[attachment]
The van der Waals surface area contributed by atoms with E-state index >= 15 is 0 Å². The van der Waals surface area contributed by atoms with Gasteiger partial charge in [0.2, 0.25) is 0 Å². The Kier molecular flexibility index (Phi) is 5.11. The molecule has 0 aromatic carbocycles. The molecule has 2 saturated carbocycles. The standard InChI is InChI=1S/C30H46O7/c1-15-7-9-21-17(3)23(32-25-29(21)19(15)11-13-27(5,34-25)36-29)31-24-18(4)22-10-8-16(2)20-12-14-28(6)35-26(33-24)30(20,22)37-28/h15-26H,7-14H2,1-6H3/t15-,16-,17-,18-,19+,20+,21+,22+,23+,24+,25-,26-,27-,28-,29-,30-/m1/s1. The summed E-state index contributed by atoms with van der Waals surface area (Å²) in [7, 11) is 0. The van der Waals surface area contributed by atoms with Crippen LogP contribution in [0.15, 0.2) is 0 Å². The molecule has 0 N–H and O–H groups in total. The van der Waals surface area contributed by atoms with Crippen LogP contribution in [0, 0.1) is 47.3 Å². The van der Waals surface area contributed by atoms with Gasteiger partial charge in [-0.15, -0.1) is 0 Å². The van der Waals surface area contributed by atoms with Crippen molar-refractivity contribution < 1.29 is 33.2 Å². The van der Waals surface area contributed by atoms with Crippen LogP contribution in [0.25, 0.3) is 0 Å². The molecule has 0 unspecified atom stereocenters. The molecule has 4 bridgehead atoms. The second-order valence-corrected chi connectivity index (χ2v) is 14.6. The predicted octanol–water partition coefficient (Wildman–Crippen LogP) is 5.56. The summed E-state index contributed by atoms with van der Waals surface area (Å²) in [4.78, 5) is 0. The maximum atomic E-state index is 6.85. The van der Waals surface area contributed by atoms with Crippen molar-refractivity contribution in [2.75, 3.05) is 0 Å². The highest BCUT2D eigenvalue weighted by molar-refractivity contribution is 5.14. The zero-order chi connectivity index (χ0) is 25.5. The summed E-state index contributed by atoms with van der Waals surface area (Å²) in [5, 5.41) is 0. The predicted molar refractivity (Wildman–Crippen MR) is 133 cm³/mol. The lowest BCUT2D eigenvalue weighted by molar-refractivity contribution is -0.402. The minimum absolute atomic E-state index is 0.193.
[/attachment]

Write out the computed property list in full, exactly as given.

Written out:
The van der Waals surface area contributed by atoms with E-state index >= 15 is 0 Å². The van der Waals surface area contributed by atoms with Gasteiger partial charge in [0.2, 0.25) is 0 Å². The Kier molecular flexibility index (Phi) is 5.11. The molecule has 0 aromatic carbocycles. The molecule has 2 saturated carbocycles. The standard InChI is InChI=1S/C30H46O7/c1-15-7-9-21-17(3)23(32-25-29(21)19(15)11-13-27(5,34-25)36-29)31-24-18(4)22-10-8-16(2)20-12-14-28(6)35-26(33-24)30(20,22)37-28/h15-26H,7-14H2,1-6H3/t15-,16-,17-,18-,19+,20+,21+,22+,23+,24+,25-,26-,27-,28-,29-,30-/m1/s1. The summed E-state index contributed by atoms with van der Waals surface area (Å²) in [7, 11) is 0. The van der Waals surface area contributed by atoms with Crippen LogP contribution in [0.15, 0.2) is 0 Å². The molecule has 0 N–H and O–H groups in total. The van der Waals surface area contributed by atoms with Crippen LogP contribution in [0, 0.1) is 47.3 Å². The van der Waals surface area contributed by atoms with Gasteiger partial charge in [-0.15, -0.1) is 0 Å². The van der Waals surface area contributed by atoms with Crippen molar-refractivity contribution < 1.29 is 33.2 Å². The van der Waals surface area contributed by atoms with Crippen LogP contribution in [0.25, 0.3) is 0 Å². The molecule has 0 unspecified atom stereocenters. The molecule has 4 bridgehead atoms. The second-order valence-corrected chi connectivity index (χ2v) is 14.6. The predicted octanol–water partition coefficient (Wildman–Crippen LogP) is 5.56. The summed E-state index contributed by atoms with van der Waals surface area (Å²) in [4.78, 5) is 0. The maximum atomic E-state index is 6.85. The van der Waals surface area contributed by atoms with Crippen molar-refractivity contribution in [2.75, 3.05) is 0 Å². The highest BCUT2D eigenvalue weighted by molar-refractivity contribution is 5.14. The zero-order chi connectivity index (χ0) is 25.5. The summed E-state index contributed by atoms with van der Waals surface area (Å²) in [5, 5.41) is 0. The predicted molar refractivity (Wildman–Crippen MR) is 133 cm³/mol. The lowest BCUT2D eigenvalue weighted by molar-refractivity contribution is -0.402. The minimum absolute atomic E-state index is 0.193.